Monday, October 13, 2008

A Typical Day




Mrs. G of Derfwad Manor has a lovely reader who asked Mrs. G to chronicle a typical day. Perhaps because she is a good share bear and perhaps because she wanted company, the great Mrs. G invited her readers to participate.






Aren't you fascinated by a peek into other peoples' lives? Doesn't it seem like a walk through a pretty neighborhood on a clear night, when all the dining room windows are lit with candles and the families are gathered around cheerful tables?






It's just exactly what blogs are good for: making us feel less alone in our journeys through the neighborhood of life.






So here goes a typical day in my life:






At 6;30 a.m. I wake to the sound of Laura babbling. She's nine months old and often ends up in our bed just after midnight. So this morning, for instance, I woke to her repeatedly asking for "Dada" and crawling on top of my head, pulling my hair as she reached for the ever-fascinating headboard.






We stay in bed until my husband is out of the shower. Then slacking is somehow unspokenly disallowed. I sit up so as to appear that I'm conscious. After 16 years of marriage, the EGE still plays along with this charade.






Before I can actually put feet to the floor, Grace (4) stumbles in, rubbing her eyes. Any noise will wake the child. Madeleine (almost 10) and Sarah (8) will sleep through a thunderstorm or fire trucks' sirens, but Grace is still afraid she might miss something good. I pull on jeans and a t-shirt, tying my Converse for the day.






So Grace and Laura and I make our way downstairs as the EGE is leaving the door at about 7. I walk through our ancient, frigid laundry room (because 120-year-old church buildings are built with my comfort in mind) into the kitchen, lighting the gas range as I pass. I fill the teakettle the night before so it doesn't take much cognitive functioning to start my hot water.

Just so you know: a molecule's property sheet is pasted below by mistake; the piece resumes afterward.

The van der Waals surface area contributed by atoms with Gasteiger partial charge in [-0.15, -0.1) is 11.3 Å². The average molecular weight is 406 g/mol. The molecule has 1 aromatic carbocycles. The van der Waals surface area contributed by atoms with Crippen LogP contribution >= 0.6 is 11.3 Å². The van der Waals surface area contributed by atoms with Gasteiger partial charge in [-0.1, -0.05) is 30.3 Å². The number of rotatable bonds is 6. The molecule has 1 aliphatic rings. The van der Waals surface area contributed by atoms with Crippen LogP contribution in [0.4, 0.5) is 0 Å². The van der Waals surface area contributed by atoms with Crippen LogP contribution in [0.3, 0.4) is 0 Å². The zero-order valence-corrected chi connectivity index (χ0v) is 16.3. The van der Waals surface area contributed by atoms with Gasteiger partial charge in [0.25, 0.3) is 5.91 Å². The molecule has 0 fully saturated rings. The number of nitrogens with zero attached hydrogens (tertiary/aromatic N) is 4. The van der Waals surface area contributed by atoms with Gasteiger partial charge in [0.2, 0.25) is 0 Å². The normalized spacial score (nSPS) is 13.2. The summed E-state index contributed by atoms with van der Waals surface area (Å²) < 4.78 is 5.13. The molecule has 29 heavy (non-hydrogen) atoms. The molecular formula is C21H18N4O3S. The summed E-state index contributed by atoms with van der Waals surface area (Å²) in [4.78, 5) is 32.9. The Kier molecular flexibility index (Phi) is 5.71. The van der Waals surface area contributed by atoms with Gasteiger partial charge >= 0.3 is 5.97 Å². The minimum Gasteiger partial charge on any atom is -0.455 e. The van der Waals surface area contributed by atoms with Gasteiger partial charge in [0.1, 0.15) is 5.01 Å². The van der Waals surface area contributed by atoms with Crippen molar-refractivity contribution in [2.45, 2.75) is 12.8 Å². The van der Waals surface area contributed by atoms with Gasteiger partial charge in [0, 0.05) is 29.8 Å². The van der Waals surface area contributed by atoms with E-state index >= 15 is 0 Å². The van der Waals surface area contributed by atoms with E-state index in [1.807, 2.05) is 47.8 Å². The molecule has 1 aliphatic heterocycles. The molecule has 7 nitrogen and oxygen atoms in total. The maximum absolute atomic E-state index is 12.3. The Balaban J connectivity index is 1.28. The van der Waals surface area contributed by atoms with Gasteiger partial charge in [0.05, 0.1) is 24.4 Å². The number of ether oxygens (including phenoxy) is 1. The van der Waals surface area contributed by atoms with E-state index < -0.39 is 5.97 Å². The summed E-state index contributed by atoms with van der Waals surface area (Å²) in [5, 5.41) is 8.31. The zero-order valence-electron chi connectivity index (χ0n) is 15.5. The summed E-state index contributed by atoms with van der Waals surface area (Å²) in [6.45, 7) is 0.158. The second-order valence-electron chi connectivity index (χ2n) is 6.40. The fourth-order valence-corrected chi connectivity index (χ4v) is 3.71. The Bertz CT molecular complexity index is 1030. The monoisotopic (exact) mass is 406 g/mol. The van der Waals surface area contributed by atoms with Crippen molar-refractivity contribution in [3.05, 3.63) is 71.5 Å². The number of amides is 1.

I change a diaper and make breakfast for Grace before the teakettle is steaming. Its scream might or might not wake the big girls. If we still had to rush out the door to school I would call for them, but I let them sleep.






When they do bumble into the kitchen, they are usually already dressed. Without many words Madeleine takes the back door to the tiny horse barn, Sarah to the chicken chalet. They do "chores." Most importantly, they bring the paper back when they come in. I serve them breakfast.






We talk about school. They open their books at the table and start spelling drills. Madeleine cross-references in her dictionary until it's snack time. I love this part of the day. Sarah and Madeleine both take turns on the computer for math. Grace sings her alphabet song until the big girls beg me to send her upstairs out of earshot. The baby crawls around in vain search of stickers or other choking hazards. My head starts to spin. We call it lunchtime.









If we're lucky, it's not Monday, because on Monday, the General Store is closed. Our general store is a deli, and is about a quarter-mile from our house. We like to walk there because the chicken soup is homemade without me making it. Also the "regulars" get a kick out of my gaggle of girls. One delightful elderly neighbor says each and every time we enter, "Why, you children are just too pretty to be boys." It makes him guffah. The girls laugh politely and get the crayons from a shelf by the kitchen.